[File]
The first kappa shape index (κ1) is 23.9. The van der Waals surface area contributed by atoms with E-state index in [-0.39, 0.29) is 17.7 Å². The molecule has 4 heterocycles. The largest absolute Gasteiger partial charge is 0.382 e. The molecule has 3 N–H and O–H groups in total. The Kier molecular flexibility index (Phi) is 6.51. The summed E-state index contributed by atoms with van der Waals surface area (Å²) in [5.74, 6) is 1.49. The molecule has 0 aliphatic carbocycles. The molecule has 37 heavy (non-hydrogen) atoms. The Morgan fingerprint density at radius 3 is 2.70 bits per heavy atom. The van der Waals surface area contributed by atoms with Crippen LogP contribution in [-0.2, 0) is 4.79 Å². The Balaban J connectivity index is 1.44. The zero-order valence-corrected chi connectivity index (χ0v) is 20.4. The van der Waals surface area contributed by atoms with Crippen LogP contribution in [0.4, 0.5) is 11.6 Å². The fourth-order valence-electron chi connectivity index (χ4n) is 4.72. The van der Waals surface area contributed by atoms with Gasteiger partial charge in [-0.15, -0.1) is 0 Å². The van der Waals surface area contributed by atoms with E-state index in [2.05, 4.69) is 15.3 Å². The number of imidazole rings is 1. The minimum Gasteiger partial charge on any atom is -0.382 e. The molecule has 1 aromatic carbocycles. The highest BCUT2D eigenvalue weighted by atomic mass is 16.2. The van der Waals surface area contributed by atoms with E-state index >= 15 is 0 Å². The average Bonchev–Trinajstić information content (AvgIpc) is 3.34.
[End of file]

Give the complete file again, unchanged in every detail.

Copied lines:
The first kappa shape index (κ1) is 23.9. The van der Waals surface area contributed by atoms with E-state index in [-0.39, 0.29) is 17.7 Å². The molecule has 4 heterocycles. The largest absolute Gasteiger partial charge is 0.382 e. The molecule has 3 N–H and O–H groups in total. The Kier molecular flexibility index (Phi) is 6.51. The summed E-state index contributed by atoms with van der Waals surface area (Å²) in [5.74, 6) is 1.49. The molecule has 0 aliphatic carbocycles. The molecule has 37 heavy (non-hydrogen) atoms. The Morgan fingerprint density at radius 3 is 2.70 bits per heavy atom. The van der Waals surface area contributed by atoms with Crippen LogP contribution in [-0.2, 0) is 4.79 Å². The Balaban J connectivity index is 1.44. The zero-order valence-corrected chi connectivity index (χ0v) is 20.4. The van der Waals surface area contributed by atoms with Crippen LogP contribution in [0.4, 0.5) is 11.6 Å². The fourth-order valence-electron chi connectivity index (χ4n) is 4.72. The van der Waals surface area contributed by atoms with Gasteiger partial charge in [-0.15, -0.1) is 0 Å². The van der Waals surface area contributed by atoms with E-state index in [2.05, 4.69) is 15.3 Å². The number of imidazole rings is 1. The minimum Gasteiger partial charge on any atom is -0.382 e. The molecule has 1 aromatic carbocycles. The highest BCUT2D eigenvalue weighted by atomic mass is 16.2. The van der Waals surface area contributed by atoms with E-state index >= 15 is 0 Å². The average Bonchev–Trinajstić information content (AvgIpc) is 3.34.